Thursday, December 29, 2005

Just about...

....sorted out for tomorrow, and the arrival of my dad, his wife, my sister and her family, my pals Stewart and Jo. They're all on the boat tonight, so I hope they have a reasonable trip.
We've had a three-month battle to sort out Gateside, home of The Radiocroft, as suitable accommodation for my sister shiona, her husband John and their children. Today the redoubtable Duncan and partner in crime Scot provided the essential finishing touches - emergency electrical work, plumbing in washing machine, etc. It's spartan, but warm and I hope comfy. I'm just back from "blacking" the old pot belly stove, and I think it's OK.
Here at the Manse, everything is fine I think for our other guests. Susan and Martha have done a fantastic job. all that remains is for me to head for the boat tomorrow and pick everyone up. Then...let the party begin!

Saturday, December 24, 2005

Christmas eve, babe

Here we are, then.
James Bond is on the telly.
Watchnight service in the Hillswick kirk tonight.
We appear to have enough to drink and eat.
Various children are at home. The dogs are asleep downstairs.
Granny's at the care centre, but will be here tomorrow.
I think there's enough propane and heating oil.

It's been a gloriously mild Christmas Eve, like a spring day, and the Radiocroft is almost - almost - ready for habitation by my sister and her family next week.

As for cooking, this is a picture of our oven. Or rather, my hand-built peat-driven field oven, intended for all-night roasting of turkey and goose. Alas, It's turned out to be more of a fridge than an oven. A few design tweaks needed for next year. Have to trust in Calor once more.

Anyway, God bless and have a great Christmas.

Tuesday, December 20, 2005

Fasten your seatbelts!

This is my friend Duncan's private aeroplane. It's in North Roe, Shetland.
It's a little tricky to explain why Duncan has a four-engine, 16-seat passenger aircraft sitting next to his house. To be exact, it's a French-made Potez 840, one of only three ever manufactured. And yes, he has the wings, the wheels and most of the other bits and pieces.
Until a few months ago, the Potez was at Sumburgh Airport, having been used for fire crew training since it crash-landed there in March 1981. Duncan, who has always been interested in aviation, discovered that the aeroplane was to be dismantled and scrapped, and decided it would make the perfect addition to his garden.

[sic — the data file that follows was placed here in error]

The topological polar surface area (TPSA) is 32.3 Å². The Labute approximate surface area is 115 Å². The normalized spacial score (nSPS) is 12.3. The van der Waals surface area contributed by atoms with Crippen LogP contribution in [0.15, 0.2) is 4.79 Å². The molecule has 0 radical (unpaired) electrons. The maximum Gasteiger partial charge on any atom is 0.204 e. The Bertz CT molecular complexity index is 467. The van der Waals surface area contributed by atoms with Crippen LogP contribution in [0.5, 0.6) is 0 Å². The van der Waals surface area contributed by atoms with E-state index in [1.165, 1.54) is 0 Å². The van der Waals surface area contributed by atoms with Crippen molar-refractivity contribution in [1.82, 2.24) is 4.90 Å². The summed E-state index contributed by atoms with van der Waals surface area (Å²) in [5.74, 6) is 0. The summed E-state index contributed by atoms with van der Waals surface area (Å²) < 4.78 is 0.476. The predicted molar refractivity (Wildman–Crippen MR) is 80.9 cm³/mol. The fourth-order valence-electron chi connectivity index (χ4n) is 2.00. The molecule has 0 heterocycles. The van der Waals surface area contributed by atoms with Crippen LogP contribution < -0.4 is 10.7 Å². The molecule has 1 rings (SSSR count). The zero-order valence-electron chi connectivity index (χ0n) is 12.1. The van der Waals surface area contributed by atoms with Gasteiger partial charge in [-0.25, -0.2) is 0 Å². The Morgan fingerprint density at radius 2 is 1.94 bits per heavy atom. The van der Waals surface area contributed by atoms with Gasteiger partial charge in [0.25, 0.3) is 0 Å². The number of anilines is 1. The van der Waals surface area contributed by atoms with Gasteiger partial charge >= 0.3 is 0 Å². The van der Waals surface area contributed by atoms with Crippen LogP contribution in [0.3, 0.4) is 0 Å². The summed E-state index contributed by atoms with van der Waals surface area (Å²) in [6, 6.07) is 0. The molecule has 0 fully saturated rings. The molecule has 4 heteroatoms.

Much discussion over health and safety, a load of heavy lifting and other shenanigans, there is an aeroplane at the bottom of the garden. It is, shall we say, an unusual sight.
Plans for the future include obtaining engines. Working ones. No, it will never fly (the driveway isn't long enough) but the old Potez seems set to become one of the most unusual garden ornaments in Shetland. Or make that Britain.

Sunday, December 18, 2005


Here's a thing: if in Aberdeen and looking for a taxi, be careful about using Comcab (353535) if you have to be somewhere on pain of death or flight check-in.
I had a taxi booked for 8.00 am on Saturday to take me to the airport for the 9.30 flight home to Shetland. Admittedly, it was the morning after the horribly busy office-party-hell-night and it was snowing heavily, but panic set in by 8.30 am when nothing had arrived, despite three calls to Comcab control.
I get very tense in such situations, but when the taxi driver finally arrived (from Huntly) I was so relieved I gibbered with gratitude rather than rage. He explained: Desite my having booked the taxi five days previously, I hadn't really booked a taxi; I had simply booked a time slot. Comcab is just a clearing house for individual self-employed cabbies, and unless there are taxis actually out there, your having booked a time slot becomes irrelevant: There was no-one around to pick me up from the (generally very good) Patio Hotel because they'd all gone home to bed after one of the year's busiest nights.
Anyway. Got to Dyce, checked in and the flight took off about 45 minutes late, after a delay on the tarmac due to Sumburgh shutting. It was bumpy, but we made it. The drive home to Hillswick was hairy in a small sports hatchback with inordinately wide wheels. But I made it, complete with large quantities of very smelly Ian Mellis cheese.